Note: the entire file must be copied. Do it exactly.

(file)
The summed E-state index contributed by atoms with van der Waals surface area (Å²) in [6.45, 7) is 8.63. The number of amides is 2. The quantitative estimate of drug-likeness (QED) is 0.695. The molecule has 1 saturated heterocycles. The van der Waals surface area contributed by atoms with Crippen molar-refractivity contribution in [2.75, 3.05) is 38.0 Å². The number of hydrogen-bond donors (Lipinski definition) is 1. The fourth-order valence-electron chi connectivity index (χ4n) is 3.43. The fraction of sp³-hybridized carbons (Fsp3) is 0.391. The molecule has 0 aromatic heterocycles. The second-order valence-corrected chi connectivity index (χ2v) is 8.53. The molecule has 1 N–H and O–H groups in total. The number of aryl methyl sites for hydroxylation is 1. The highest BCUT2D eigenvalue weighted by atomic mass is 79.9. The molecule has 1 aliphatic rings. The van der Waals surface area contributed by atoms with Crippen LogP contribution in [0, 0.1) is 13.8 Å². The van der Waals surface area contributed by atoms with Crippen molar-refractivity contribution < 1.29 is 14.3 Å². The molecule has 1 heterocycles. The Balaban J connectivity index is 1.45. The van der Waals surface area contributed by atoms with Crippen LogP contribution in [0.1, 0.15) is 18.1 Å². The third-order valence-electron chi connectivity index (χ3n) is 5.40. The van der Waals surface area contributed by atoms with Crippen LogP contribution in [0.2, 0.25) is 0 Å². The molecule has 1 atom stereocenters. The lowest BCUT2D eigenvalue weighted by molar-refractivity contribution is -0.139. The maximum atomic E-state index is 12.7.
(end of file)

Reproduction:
The summed E-state index contributed by atoms with van der Waals surface area (Å²) in [6.45, 7) is 8.63. The number of amides is 2. The quantitative estimate of drug-likeness (QED) is 0.695. The molecule has 1 saturated heterocycles. The van der Waals surface area contributed by atoms with Crippen molar-refractivity contribution in [2.75, 3.05) is 38.0 Å². The number of hydrogen-bond donors (Lipinski definition) is 1. The fourth-order valence-electron chi connectivity index (χ4n) is 3.43. The fraction of sp³-hybridized carbons (Fsp3) is 0.391. The molecule has 0 aromatic heterocycles. The second-order valence-corrected chi connectivity index (χ2v) is 8.53. The molecule has 1 N–H and O–H groups in total. The number of aryl methyl sites for hydroxylation is 1. The highest BCUT2D eigenvalue weighted by atomic mass is 79.9. The molecule has 1 aliphatic rings. The van der Waals surface area contributed by atoms with Crippen LogP contribution in [0, 0.1) is 13.8 Å². The van der Waals surface area contributed by atoms with Crippen molar-refractivity contribution < 1.29 is 14.3 Å². The molecule has 1 heterocycles. The Balaban J connectivity index is 1.45. The van der Waals surface area contributed by atoms with Crippen LogP contribution in [0.1, 0.15) is 18.1 Å². The third-order valence-electron chi connectivity index (χ3n) is 5.40. The van der Waals surface area contributed by atoms with Crippen LogP contribution in [0.2, 0.25) is 0 Å². The molecule has 1 atom stereocenters. The lowest BCUT2D eigenvalue weighted by molar-refractivity contribution is -0.139. The maximum atomic E-state index is 12.7.